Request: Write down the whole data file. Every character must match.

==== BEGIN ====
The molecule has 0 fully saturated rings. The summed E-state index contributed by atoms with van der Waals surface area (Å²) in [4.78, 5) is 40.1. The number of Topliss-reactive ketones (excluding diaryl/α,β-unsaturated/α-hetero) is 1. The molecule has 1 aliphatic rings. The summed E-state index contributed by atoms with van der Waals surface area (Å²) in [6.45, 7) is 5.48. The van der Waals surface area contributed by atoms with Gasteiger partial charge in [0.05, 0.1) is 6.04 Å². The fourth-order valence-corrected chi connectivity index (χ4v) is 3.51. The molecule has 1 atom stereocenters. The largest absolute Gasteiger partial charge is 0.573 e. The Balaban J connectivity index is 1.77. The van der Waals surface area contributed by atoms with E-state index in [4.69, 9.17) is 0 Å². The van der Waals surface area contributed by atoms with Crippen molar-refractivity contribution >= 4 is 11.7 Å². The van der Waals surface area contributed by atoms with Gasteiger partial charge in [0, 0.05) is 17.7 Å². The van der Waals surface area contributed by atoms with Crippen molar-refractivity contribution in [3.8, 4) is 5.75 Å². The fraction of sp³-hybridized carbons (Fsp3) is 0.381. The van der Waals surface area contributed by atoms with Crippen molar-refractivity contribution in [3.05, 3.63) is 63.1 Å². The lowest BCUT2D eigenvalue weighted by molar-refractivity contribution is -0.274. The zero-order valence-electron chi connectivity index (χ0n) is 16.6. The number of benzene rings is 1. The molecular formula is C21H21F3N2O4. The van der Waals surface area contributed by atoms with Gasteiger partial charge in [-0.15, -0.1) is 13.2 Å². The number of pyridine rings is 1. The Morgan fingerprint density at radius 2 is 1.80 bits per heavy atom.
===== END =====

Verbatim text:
The molecule has 0 fully saturated rings. The summed E-state index contributed by atoms with van der Waals surface area (Å²) in [4.78, 5) is 40.1. The number of Topliss-reactive ketones (excluding diaryl/α,β-unsaturated/α-hetero) is 1. The molecule has 1 aliphatic rings. The summed E-state index contributed by atoms with van der Waals surface area (Å²) in [6.45, 7) is 5.48. The van der Waals surface area contributed by atoms with Gasteiger partial charge in [0.05, 0.1) is 6.04 Å². The fourth-order valence-corrected chi connectivity index (χ4v) is 3.51. The molecule has 1 atom stereocenters. The largest absolute Gasteiger partial charge is 0.573 e. The Balaban J connectivity index is 1.77. The van der Waals surface area contributed by atoms with E-state index in [4.69, 9.17) is 0 Å². The van der Waals surface area contributed by atoms with Crippen molar-refractivity contribution >= 4 is 11.7 Å². The van der Waals surface area contributed by atoms with Gasteiger partial charge in [0, 0.05) is 17.7 Å². The van der Waals surface area contributed by atoms with Crippen molar-refractivity contribution in [3.8, 4) is 5.75 Å². The fraction of sp³-hybridized carbons (Fsp3) is 0.381. The van der Waals surface area contributed by atoms with Crippen molar-refractivity contribution in [3.05, 3.63) is 63.1 Å². The lowest BCUT2D eigenvalue weighted by molar-refractivity contribution is -0.274. The zero-order valence-electron chi connectivity index (χ0n) is 16.6. The number of benzene rings is 1. The molecular formula is C21H21F3N2O4. The van der Waals surface area contributed by atoms with Gasteiger partial charge in [-0.15, -0.1) is 13.2 Å². The number of pyridine rings is 1. The Morgan fingerprint density at radius 2 is 1.80 bits per heavy atom.